Because of the negative effects of cyberbullying; and because of its uniquecharacteristics; interventions to stop cyberbullying are needed. For this purpose,more insightful information is needed about cyberbullying victims’ (i.e., the targetgroup) experiences, perceptions, attitudes and motivations related to (coping with)cyberbullying. Five schools with 66 low-educated Dutch adolescents between 12and 15 (53% female) participated in 10 focus group interviews. Results show thatvictims do not perceive all behaviors as cyberbullying and traditional bullying isgenerally perceived as worse than cyberbullying. Cyberbullies are perceived as sad,cowards and embarrassing themselves. Victims are perceived as easy targets; theywear strange clothes, act in a provocative manner and have a bad appearance. Theseperceptions often depend on context, the level of anonymity, being in a fight or not,the person sending the message and his/her behavior. Further, victims reacted tocyberbullying by acting nonchalant, by not actually saying anything and seekinghelp from others (i.e., parents are not often asked for help because they do not wantto bother them; fear of restricted Internet privileges). It can be concluded that askingcyberbullying victims about their experiences in an open manner, and allowingthem to discuss these experiences, likely results in new and insightful informationcompared to using self-reports. In this questioning the perception of adolescents iskey to see what is perceived as cyberbullying.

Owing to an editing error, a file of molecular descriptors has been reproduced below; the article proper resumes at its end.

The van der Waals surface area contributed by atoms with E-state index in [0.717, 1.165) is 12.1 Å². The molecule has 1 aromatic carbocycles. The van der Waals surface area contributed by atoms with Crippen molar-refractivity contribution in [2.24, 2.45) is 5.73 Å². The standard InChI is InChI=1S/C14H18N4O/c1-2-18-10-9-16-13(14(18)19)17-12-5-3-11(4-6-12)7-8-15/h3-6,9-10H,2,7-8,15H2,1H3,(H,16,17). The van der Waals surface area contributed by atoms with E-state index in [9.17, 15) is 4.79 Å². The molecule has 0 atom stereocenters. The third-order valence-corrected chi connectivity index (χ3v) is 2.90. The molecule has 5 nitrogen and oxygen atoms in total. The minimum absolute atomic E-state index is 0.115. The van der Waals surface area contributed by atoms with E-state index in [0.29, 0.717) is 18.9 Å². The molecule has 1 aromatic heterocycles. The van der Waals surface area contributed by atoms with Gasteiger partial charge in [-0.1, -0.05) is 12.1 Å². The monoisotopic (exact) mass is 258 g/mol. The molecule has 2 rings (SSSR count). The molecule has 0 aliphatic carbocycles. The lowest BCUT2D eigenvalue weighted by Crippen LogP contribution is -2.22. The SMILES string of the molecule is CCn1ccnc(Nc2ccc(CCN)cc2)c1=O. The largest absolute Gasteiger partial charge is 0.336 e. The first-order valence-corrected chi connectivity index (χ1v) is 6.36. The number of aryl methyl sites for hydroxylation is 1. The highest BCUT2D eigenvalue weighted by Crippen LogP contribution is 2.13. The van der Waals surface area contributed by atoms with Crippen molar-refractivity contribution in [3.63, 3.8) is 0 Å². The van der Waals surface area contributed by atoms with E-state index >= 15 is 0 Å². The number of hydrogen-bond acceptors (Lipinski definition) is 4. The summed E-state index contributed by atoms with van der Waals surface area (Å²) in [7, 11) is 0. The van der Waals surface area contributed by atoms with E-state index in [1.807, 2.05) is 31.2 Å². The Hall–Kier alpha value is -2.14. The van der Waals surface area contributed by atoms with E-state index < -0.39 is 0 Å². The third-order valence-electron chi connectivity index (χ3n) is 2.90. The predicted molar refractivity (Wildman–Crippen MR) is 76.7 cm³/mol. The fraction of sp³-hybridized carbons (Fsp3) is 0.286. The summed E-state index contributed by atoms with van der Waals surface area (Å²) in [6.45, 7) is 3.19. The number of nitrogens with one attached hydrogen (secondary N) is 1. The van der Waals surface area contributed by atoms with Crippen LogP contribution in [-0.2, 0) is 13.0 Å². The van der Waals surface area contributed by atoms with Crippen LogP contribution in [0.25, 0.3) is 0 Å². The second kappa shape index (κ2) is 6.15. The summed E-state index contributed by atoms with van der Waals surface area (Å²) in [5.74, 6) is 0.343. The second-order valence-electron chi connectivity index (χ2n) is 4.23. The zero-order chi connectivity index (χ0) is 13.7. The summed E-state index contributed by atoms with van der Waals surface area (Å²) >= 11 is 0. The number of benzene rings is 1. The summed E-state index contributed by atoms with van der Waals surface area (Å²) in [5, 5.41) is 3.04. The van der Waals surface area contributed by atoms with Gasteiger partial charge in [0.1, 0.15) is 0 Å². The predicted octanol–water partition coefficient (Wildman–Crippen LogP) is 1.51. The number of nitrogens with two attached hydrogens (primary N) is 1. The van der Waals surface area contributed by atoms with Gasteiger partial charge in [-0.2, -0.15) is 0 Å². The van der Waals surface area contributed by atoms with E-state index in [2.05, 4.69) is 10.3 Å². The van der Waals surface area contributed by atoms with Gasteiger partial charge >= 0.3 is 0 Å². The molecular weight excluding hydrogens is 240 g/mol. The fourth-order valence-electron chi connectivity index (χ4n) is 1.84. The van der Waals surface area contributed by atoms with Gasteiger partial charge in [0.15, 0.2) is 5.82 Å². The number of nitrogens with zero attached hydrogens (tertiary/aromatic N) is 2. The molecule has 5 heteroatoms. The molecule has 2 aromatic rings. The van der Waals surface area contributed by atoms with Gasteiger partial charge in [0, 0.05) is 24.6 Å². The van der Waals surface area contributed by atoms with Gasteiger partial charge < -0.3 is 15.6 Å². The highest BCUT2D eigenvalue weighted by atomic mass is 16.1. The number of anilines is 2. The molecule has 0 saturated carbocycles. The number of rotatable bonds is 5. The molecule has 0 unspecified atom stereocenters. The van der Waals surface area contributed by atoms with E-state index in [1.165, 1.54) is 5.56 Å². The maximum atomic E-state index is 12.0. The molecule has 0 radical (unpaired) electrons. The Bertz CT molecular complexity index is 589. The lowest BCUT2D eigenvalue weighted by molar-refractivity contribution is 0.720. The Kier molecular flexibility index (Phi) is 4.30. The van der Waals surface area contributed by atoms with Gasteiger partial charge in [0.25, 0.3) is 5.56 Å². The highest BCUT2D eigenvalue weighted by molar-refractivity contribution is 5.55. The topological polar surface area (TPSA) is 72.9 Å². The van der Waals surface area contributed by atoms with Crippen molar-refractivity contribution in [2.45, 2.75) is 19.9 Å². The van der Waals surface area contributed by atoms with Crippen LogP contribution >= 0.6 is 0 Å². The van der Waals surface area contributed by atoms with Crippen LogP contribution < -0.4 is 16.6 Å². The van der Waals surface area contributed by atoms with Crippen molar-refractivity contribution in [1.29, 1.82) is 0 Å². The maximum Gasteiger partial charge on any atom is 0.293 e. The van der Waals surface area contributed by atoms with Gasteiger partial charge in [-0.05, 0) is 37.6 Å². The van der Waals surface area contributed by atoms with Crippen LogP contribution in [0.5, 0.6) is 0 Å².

This book is a printed edition of the Special Issue Cyberbullying: Where Are We Now? A Cross-National Understanding that was published in Societies
- motivation related to coping with cyberbullying